My younger brother who is 2 years younger than me did some wrestling and I had a cousin also who wrestled in HS prior to me getting into HS. Nobody currently in my family wrestles, I do have a 17–year old son, but I never once pushed him into the sport and he was a hockey player growing up. He never seemed to have any interest so I just stayed away from it. I told him I thought he would be good, for he is very competitive, but it was not something he ever wanted to try. I am at peace with that, as a father, down deep I wanted him to, but I always told him I was good with whatever sports he wanted to play. It was baseball and hockey.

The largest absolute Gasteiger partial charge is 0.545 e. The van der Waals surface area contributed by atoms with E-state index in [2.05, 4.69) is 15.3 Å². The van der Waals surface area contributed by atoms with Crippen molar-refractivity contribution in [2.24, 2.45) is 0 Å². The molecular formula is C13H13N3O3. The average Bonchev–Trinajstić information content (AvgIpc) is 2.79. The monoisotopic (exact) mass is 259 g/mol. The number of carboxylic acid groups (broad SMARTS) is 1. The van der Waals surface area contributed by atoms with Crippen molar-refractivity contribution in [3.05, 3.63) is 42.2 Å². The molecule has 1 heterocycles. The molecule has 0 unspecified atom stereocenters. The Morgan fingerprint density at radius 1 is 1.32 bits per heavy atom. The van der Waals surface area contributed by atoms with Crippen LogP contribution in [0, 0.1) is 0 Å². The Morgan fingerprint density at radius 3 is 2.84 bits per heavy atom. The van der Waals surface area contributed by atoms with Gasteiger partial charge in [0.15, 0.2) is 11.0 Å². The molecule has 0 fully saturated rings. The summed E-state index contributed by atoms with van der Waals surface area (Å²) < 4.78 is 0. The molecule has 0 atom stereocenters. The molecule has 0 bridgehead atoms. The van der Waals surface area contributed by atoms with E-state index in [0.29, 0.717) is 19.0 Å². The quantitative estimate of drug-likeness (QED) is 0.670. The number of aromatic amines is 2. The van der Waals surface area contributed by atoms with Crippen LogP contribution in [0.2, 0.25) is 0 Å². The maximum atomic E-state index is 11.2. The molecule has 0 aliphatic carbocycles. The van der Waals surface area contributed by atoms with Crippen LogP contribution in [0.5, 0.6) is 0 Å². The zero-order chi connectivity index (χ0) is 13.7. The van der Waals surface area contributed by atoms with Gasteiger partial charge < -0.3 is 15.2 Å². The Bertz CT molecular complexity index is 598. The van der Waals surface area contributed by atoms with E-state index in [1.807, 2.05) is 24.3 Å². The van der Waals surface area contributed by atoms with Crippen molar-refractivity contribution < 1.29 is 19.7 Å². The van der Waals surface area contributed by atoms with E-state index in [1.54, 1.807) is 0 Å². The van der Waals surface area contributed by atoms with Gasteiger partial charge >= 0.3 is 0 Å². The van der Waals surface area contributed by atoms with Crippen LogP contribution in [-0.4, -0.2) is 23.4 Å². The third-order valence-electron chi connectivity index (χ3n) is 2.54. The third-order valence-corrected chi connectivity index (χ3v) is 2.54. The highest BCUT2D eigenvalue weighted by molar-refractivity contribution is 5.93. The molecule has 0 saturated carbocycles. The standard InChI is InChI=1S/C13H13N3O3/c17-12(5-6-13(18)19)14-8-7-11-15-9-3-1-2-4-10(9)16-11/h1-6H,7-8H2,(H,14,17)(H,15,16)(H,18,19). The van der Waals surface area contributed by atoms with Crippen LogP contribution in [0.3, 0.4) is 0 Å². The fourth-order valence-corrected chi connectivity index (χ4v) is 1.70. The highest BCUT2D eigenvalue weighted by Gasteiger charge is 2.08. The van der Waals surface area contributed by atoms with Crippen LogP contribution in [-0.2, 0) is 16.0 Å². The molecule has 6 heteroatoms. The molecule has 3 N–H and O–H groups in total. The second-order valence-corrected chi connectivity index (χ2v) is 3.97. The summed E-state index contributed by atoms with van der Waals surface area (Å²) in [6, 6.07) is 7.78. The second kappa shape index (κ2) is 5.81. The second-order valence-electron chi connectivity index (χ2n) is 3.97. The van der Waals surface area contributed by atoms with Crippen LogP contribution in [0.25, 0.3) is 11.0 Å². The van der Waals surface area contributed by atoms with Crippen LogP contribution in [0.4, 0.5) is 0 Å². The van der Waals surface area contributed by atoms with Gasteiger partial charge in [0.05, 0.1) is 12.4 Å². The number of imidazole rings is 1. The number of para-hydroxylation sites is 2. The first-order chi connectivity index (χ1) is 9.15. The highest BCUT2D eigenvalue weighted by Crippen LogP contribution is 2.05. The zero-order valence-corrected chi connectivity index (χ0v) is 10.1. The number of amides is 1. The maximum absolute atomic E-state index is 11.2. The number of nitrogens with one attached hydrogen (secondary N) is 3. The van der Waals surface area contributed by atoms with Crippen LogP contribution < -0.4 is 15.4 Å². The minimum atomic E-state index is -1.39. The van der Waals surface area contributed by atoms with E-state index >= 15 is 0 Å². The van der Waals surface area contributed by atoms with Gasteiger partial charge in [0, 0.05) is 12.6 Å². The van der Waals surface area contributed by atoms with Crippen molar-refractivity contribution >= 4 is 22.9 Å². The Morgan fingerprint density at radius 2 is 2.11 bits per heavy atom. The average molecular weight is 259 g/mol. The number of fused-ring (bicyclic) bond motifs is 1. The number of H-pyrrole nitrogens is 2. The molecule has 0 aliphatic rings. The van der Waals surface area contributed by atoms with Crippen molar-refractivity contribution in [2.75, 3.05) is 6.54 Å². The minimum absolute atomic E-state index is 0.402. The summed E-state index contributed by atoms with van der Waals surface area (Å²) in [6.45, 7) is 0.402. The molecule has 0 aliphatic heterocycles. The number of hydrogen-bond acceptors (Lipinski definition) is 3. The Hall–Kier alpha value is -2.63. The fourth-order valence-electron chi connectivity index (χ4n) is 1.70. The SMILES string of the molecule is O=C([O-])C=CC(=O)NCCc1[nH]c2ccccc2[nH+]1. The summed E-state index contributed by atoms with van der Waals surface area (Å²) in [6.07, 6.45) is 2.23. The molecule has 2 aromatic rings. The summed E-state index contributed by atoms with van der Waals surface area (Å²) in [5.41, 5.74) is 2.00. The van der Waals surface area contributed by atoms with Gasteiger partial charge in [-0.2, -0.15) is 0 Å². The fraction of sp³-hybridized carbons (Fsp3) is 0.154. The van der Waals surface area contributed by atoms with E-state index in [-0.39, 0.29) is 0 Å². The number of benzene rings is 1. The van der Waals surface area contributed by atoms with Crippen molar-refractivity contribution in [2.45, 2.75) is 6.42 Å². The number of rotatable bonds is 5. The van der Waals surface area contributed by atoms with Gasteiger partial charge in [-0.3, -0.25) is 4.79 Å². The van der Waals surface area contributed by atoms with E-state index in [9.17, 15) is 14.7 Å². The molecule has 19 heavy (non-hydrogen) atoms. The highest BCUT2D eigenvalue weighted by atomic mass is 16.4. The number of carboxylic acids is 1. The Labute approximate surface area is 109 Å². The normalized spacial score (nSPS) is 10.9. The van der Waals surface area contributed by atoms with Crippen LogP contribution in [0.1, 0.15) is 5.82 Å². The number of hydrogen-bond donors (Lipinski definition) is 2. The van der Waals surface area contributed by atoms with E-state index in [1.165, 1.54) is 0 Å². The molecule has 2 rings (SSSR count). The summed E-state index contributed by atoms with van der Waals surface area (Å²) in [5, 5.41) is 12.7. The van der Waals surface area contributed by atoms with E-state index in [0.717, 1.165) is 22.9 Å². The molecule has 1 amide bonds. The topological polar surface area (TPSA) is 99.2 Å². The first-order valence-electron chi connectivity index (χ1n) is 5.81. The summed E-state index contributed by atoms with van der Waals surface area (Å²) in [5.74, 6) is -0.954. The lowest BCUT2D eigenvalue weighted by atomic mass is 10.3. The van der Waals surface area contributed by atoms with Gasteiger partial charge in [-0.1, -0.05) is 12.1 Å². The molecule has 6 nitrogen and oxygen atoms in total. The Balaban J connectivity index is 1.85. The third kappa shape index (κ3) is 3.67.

What were your youth results? Any rivals there?
Didn’t really have any for I didn’t do any of the younger kids tournaments or wrestle until got into my junior high years.
What was your record in HS?
Freshman year = 15-15 (3rd at Sectionals, but see below on a bizarre activity in which I got to actually wrestle at districts that year). Sophomore year = 18-10, Junior Year = 26-8, and Senior Year = 21-1, so totals look like 80-34.
How did you place at state every year?